Off the wire
GOLF Shindler leads Charity
Conrad Shindler shot a 9-under 63 on Thursday at the Web.com Charity Championship at Springfield, Mo., to lead Chesson Hadley by two strokes. Bryan Bigley, Jeremy Paul and Andrew Svoboda are tied for third at 5 under. The first round was suspended due to darkness after inclement weather caused delays earlier in the day. Matt Atkins (Henderson State) was able to finish with a 4-under 68. Taylor Moore (Razorbacks) was 1 under after 5 holes. Ethan Tracy (Razorbacks) is 1 under after two holes. Andrew Landry (Razorbacks) is 1 over after 6 holes. Sebastian Cappelen (Razorbacks), Austin Cook (Jonesboro, Razorbacks) and Zack Fischer (Little Rock) were unable to begin their rounds.
BASEBALL Rangers get Marinez
The Texas Rangers have received right-handed reliever Jhan Marinez on a waiver claim from the Pittsburgh Pirates. Texas will have to make a corresponding roster move before its game today against AL West-leading Houston to add Marinez to the active roster. The Rangers were off Thursday. Marinez, who turns 29 on Saturday, has gone 0-3 with a 3.91 ERA over 39 relief appearances this season with Milwaukee and Pittsburgh. After making an opening day roster for the first time, starting the season with the Brewers, he made 15 appearances before being designated for assignment on May 15. Four days later, the Pirates got him on a waiver claim, and he pitched 24 games for them before being designated for assignment again last Saturday.
Ump Kaiser dies
Former major league umpire Ken Kaiser, a colorful figure between the lines who briefly moonlighted as a professional wrestler to make ends meet while working in the minor leagues, has died. He was 72. The World Umpires Association said Thursday he died in his hometown of Rochester, N.Y., on Tuesday. Kaiser had diabetes for years. An American League umpire from 1977-99, Kaiser umpired two World Series, one All-Star Game and several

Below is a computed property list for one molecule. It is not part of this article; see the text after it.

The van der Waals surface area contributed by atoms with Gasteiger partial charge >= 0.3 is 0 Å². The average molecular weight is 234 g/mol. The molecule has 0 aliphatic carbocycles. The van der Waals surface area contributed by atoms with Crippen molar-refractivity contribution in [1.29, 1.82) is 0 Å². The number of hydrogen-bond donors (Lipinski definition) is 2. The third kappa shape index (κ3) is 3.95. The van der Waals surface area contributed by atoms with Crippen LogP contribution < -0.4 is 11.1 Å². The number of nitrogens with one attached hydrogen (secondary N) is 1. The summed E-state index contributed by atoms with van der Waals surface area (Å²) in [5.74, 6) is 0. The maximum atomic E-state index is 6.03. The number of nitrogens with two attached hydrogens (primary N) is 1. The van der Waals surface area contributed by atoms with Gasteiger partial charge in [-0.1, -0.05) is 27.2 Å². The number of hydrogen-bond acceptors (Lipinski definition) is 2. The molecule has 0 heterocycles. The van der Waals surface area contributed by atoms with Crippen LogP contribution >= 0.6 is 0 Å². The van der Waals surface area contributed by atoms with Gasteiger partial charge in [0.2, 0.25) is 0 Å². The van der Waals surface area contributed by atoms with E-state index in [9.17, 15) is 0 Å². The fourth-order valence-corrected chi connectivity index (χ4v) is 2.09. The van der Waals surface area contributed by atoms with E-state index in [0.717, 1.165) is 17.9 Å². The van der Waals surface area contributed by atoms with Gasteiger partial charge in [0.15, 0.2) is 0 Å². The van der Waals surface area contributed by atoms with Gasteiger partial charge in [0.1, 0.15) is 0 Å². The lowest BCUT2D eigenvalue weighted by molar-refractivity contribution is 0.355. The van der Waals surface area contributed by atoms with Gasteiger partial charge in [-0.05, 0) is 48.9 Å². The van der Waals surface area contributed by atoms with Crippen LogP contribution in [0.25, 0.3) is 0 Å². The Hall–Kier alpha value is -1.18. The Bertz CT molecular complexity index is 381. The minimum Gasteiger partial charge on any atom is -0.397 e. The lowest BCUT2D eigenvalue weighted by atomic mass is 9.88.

playoff series. The 6-foot-3 Kaiser, who wrote in his book, Planet of the Umps: A Baseball Life from behind the Plate, that when he graduated from high school in 1964 his “long-range plan was lunch.” He weighed just under 300 pounds and often was criticized for that portly physique during the more than 3,000 big-league games he umpired. Kaiser wrote of his decade in the minor leagues and off-season jobs that included bar bouncer, bank teller, and that short stint as the wrestler dubbed “Hatchet Man.” Kaiser’s umpiring career ended when he joined a group of umpires
who submitted their resignations in 1999 during labor negotiations, a gamble by the Major League Umpires Association that failed. He was not rehired. He is survived by two adult children. Funeral plans are incomplete.
TENNIS Pliskova advances
Karolina Pliskova advanced to the quarterfinals at the Rogers Cup on Thursday in Toronto when Japanese qualifier Naomi Osaka was forced to retire because of an injury. The world’s top-ranked player moved on with a 6-2, 6-7 (4), 1-0 victory when Osaka had to retire because of an abdominal injury. It wasn’t immediately clear when Osaka suffered the injury. Pliskova came out strong to open the third set and Osaka called for a trainer at the changeover. She briefly stretched out on the hardcourt before the decision was made. Pliskova will move on to play sixth-seeded Caroline Wozniacki of Denmark, who ousted 10th-seeded Agnieszka Radwanska of Poland 6-3, 6-1. Caroline Garcia of France defeated American Catherine Bellis 6-4, 6-2 in the other early singles match.
Federer tops Ferrer
Roger Federer overcame a weak first set to post a 4-6, 6-4, 6-2 victory over Spaniard David Ferrer in the third round Thursday at the men’s Rogers Cup in Montreal. In today’s quarterfinals, the second-seeded Federer will face 12th-seeded Roberto Bautista Agut of Spain, who outlasted Frenchman Gael Monfils 4-6, 7-6 (5), 7-6 (2) on center court at Uniprix Stadium. Unseeded Argentine Diego Schwartzman posted a victory over American Jared Donaldson 0-6, 7-5, 7-5 to advance to a quarterfinal meeting with Robin Haase, the 52nd-ranked Dutchman who upset seventh-seeded Grigor Dimitrov of Bulgaria 7-6 (3), 4-6, 6-1.
Shot clock testing
The U.S. Tennis Association said shot-clock technology will be tested beginning this month at the U.S. Open. The technology tracks the time taken by the server between points. Stacey Allaster, head of pro tennis at the USTA, told USA TODAY that it will be tested during the tournament’s junior and collegiate events in the second week of the Open. Grand Slam events and the women’s tour allow 20 seconds for a player to serve, while the men’s tour has a 25-second limit. However, enforcement of the rule is left to the discretion of the chair umpire. At the Open’s junior and college events, the shot clocks will be controlled by the chair umpire, starting after the score from the previous point has been registered. USTA officials hope shot clocks could be used at the U.S. Open level within three years. The final major of the year runs from Aug. 28-Sept. 10 at Flushing Meadows.